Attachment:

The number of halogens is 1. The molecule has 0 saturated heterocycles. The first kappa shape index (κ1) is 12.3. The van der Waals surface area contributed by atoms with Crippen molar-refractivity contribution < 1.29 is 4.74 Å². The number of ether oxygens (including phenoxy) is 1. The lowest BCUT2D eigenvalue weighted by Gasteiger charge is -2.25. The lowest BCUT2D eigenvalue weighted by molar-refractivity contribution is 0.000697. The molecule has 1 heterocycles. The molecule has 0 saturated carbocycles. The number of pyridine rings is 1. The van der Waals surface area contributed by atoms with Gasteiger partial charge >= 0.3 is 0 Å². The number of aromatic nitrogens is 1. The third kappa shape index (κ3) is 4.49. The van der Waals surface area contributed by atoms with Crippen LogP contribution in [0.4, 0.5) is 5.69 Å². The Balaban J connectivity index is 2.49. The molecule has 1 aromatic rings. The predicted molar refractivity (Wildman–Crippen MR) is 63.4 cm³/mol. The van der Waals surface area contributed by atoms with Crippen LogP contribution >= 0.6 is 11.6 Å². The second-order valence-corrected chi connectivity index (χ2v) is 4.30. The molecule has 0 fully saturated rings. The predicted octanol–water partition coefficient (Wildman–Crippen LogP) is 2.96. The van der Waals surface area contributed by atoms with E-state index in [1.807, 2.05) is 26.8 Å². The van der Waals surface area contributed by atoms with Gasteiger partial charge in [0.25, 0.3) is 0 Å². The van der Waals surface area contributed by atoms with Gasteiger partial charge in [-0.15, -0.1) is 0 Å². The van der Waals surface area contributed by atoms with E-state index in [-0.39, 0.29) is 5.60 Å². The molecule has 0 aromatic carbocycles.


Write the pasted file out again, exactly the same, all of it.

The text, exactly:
The number of halogens is 1. The molecule has 0 saturated heterocycles. The first kappa shape index (κ1) is 12.3. The van der Waals surface area contributed by atoms with Crippen molar-refractivity contribution < 1.29 is 4.74 Å². The number of ether oxygens (including phenoxy) is 1. The lowest BCUT2D eigenvalue weighted by Gasteiger charge is -2.25. The lowest BCUT2D eigenvalue weighted by molar-refractivity contribution is 0.000697. The molecule has 1 heterocycles. The molecule has 0 saturated carbocycles. The number of pyridine rings is 1. The van der Waals surface area contributed by atoms with Gasteiger partial charge >= 0.3 is 0 Å². The number of aromatic nitrogens is 1. The third kappa shape index (κ3) is 4.49. The van der Waals surface area contributed by atoms with Crippen LogP contribution in [0.4, 0.5) is 5.69 Å². The Balaban J connectivity index is 2.49. The molecule has 1 aromatic rings. The predicted molar refractivity (Wildman–Crippen MR) is 63.4 cm³/mol. The van der Waals surface area contributed by atoms with Crippen LogP contribution >= 0.6 is 11.6 Å². The second-order valence-corrected chi connectivity index (χ2v) is 4.30. The molecule has 0 fully saturated rings. The predicted octanol–water partition coefficient (Wildman–Crippen LogP) is 2.96. The van der Waals surface area contributed by atoms with E-state index in [1.807, 2.05) is 26.8 Å². The van der Waals surface area contributed by atoms with Gasteiger partial charge in [0.25, 0.3) is 0 Å². The van der Waals surface area contributed by atoms with Gasteiger partial charge in [-0.15, -0.1) is 0 Å². The van der Waals surface area contributed by atoms with E-state index in [-0.39, 0.29) is 5.60 Å². The molecule has 0 aromatic carbocycles.